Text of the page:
“I explore at how we find beauty, value and purpose in things that are old or discarded.” - the artist
Q: What led you to become a sculpture artist?
A: It’s been a long journey via the scenic route. I have always liked making things. I originally trained in Theatre Design. As well as the theoretical design side, the course covered many practical skills in model making, costume and prop construction in a variety of materials. Following college I worked freelance as a designer, scenic painter and prop maker in theatre, film and tv. After 4 years as Head of Design for Manchester Youth Theatre, I moved more and more into community arts but not just community theatre. I became co-creative director of street theatre company, Aqueous Humour, designing both professional and community projects with a particular focus on masks making and puppets.
Theatre design is about helping the audience to understand the message of the performance through visual clues and in community arts, I help people to express their voice and message creatively. It was though my community arts practice, that I reconnected with my love of textiles and fibre art and a desire to develop personal artwork. This took me back to college and I graduated in MA Textile Practice from Manchester School of Art in 2018. Over the MA I explored combining my interest in textiles with my prop making skills to create three dimensional textile sculpture. When I left school, I didn’t have a message of my own but now I do.
Q: What inspires your subject matter?
A: Through the creation of three-dimensional textiles, I explore at how we find beauty, value and purpose in things that are old or discarded. I investigate ageing and how things change appearance and shape over time, not just eroding or decaying but new layers of growth, giving interesting juxtapositions of structure and colour.
I have a longstanding obsession with the tones & textures of the seashore having moved from Manchester to Pittenweem, a village on the coast of Fife, at the age of 8. I love beachcombing and return from holidays back at my Mum’s with shells & rocks, twisted dried seaweed & old nylon rope from the fishing boats. My holiday photos have more pictures of rocks & seaweed than of my family. I particularly love layers and juxtapositions of structure and colour: I love the sedimentary rocks shaped by millennia of life by the sea, dappled with lichen, coated with patches of seaweed and colonies of limpets & barnacles; I love barnacles and how they cluster on other shells & discarded manmade objects; I love the flashes of orange & turquoise as old fishing rope & nets peak through the sand having been washed up & buried.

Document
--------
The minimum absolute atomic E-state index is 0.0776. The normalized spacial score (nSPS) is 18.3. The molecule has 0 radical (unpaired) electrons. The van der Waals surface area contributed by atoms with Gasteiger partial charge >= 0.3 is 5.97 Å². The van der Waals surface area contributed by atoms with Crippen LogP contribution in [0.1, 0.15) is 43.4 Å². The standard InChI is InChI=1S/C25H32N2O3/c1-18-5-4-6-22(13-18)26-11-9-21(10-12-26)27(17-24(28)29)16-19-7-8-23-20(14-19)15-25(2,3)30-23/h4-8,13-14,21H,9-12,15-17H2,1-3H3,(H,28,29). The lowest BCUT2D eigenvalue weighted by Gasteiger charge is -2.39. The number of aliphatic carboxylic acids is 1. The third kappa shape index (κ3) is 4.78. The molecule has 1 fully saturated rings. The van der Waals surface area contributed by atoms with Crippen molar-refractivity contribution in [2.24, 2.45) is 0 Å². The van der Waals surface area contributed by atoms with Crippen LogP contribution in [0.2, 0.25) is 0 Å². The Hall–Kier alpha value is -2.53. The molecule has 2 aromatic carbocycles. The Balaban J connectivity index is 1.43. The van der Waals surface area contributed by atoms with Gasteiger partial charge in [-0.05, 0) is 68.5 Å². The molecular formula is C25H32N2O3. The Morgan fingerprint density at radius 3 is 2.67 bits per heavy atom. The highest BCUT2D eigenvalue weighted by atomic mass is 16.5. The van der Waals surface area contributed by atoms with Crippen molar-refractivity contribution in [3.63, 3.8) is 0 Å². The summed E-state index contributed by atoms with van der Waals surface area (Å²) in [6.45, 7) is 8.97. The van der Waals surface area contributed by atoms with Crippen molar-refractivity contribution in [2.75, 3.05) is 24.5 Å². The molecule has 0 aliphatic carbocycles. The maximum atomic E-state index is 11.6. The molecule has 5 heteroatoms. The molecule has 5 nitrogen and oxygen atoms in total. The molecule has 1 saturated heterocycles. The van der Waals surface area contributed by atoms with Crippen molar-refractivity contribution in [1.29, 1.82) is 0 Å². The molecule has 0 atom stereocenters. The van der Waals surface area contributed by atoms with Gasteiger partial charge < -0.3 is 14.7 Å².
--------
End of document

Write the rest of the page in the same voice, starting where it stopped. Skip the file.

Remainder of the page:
Q: Can you describe the materials you use and your creative process?
A: I am rather obsessed with waste both as inspiration and the materials I use. I use old clothes and scrap materials within my work for economic & ecological sustainability, choosing fabrics that hold some significance or connection to the work.
In the “Beached” series, I have used old suiting as my base, symbolising how it is our disposable urban lifestyles that are impacting on our coasts. I was drawn to the racks of grey in the charity shop like layers of rock. When our jeans become tatty, we find them a new purpose like gardening but office wear is just discarded. I choose woven fabrics, wool blends if I am lucky, with more than one tone as this reacts well in the embellisher, exaggerating the texture. I combine these with other old clothes, blending a variety of different colours and weights to achieve my target texture. I also dye old cottons with garden and kitchen waste to add to my palette. I use both machine and hand embroidery to add detail to the surface.
I stitch the textiles inside the litter prior to casting. As I use actual litter rather than making moulds, each piece is unique. I try to leave logos and symbols revealed as these are then captured by the concrete, leaving reminders of the origin of that waste to connect the viewer to piece more deeply.
The casts are natural in size but I also stage photographs of them. Using large scale photographs printed on advertising board, I like to play with material, scale and presentation to give this waste a greater physical and psychological presence that mirrors the seriousness of the ecological catastrophe we are creating with them. A coke bottle becomes an impossibly solid, gravity defying Zeppelin and a Calypso juice box looms up like a post-Apocalyptic tower block with no doors or windows - revealing the disconnect between the allure of the objects and the harm they cause.
Q: We were impressed with your Best in Show piece, titled Message in a Bottle, as well as the rest of the collection you submitted. Tell us more about this piece/series.
The “Beached” series highlights the issue of plastic pollution. As well referring to the coast, the term “Beached” refers to that which is washed up, discarded or left behind. It invites us to consider the packaging that we use and discard on a daily basis; objects such as drinks bottles, styrofoam cups and food wrappers that are so lightweight and seem so insignificant that we barely notice them. Casting concrete in actual litter transforms them into solid pieces with weight in line with the importance of this environmental issue.